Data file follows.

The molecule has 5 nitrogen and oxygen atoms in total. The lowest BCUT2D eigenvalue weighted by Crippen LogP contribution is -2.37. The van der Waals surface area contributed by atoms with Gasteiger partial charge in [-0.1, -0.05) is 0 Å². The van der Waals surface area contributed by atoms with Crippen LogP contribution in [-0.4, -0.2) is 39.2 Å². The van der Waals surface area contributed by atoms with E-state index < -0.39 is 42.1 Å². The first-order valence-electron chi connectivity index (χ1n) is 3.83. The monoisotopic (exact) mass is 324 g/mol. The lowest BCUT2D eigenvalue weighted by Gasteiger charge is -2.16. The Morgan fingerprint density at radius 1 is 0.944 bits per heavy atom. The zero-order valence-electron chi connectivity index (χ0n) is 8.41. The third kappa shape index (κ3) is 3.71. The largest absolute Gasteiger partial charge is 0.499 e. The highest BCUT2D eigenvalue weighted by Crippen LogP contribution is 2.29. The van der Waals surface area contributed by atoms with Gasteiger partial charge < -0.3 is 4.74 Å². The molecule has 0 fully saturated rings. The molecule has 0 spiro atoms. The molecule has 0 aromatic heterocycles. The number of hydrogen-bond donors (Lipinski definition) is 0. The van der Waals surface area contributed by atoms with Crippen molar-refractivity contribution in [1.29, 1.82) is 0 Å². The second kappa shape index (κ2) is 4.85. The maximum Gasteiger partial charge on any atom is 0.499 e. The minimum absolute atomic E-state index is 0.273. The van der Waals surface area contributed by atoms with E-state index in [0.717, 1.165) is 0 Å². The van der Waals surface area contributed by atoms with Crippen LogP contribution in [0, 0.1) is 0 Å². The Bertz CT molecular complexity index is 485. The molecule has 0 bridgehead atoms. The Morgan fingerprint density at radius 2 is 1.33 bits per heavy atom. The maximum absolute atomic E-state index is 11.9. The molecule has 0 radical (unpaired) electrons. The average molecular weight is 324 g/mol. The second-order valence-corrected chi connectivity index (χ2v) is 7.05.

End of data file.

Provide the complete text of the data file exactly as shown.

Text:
The molecule has 5 nitrogen and oxygen atoms in total. The lowest BCUT2D eigenvalue weighted by Crippen LogP contribution is -2.37. The van der Waals surface area contributed by atoms with Gasteiger partial charge in [-0.1, -0.05) is 0 Å². The van der Waals surface area contributed by atoms with Crippen LogP contribution in [-0.4, -0.2) is 39.2 Å². The van der Waals surface area contributed by atoms with E-state index < -0.39 is 42.1 Å². The first-order valence-electron chi connectivity index (χ1n) is 3.83. The monoisotopic (exact) mass is 324 g/mol. The lowest BCUT2D eigenvalue weighted by Gasteiger charge is -2.16. The Morgan fingerprint density at radius 1 is 0.944 bits per heavy atom. The zero-order valence-electron chi connectivity index (χ0n) is 8.41. The third kappa shape index (κ3) is 3.71. The largest absolute Gasteiger partial charge is 0.499 e. The highest BCUT2D eigenvalue weighted by Crippen LogP contribution is 2.29. The van der Waals surface area contributed by atoms with Gasteiger partial charge < -0.3 is 4.74 Å². The molecule has 0 fully saturated rings. The molecule has 0 spiro atoms. The molecule has 0 aromatic heterocycles. The number of hydrogen-bond donors (Lipinski definition) is 0. The van der Waals surface area contributed by atoms with Crippen molar-refractivity contribution in [1.29, 1.82) is 0 Å². The second kappa shape index (κ2) is 4.85. The maximum Gasteiger partial charge on any atom is 0.499 e. The minimum absolute atomic E-state index is 0.273. The van der Waals surface area contributed by atoms with E-state index in [0.717, 1.165) is 0 Å². The van der Waals surface area contributed by atoms with Crippen LogP contribution in [0, 0.1) is 0 Å². The Bertz CT molecular complexity index is 485. The molecule has 0 bridgehead atoms. The Morgan fingerprint density at radius 2 is 1.33 bits per heavy atom. The maximum absolute atomic E-state index is 11.9. The molecule has 0 radical (unpaired) electrons. The average molecular weight is 324 g/mol. The second-order valence-corrected chi connectivity index (χ2v) is 7.05.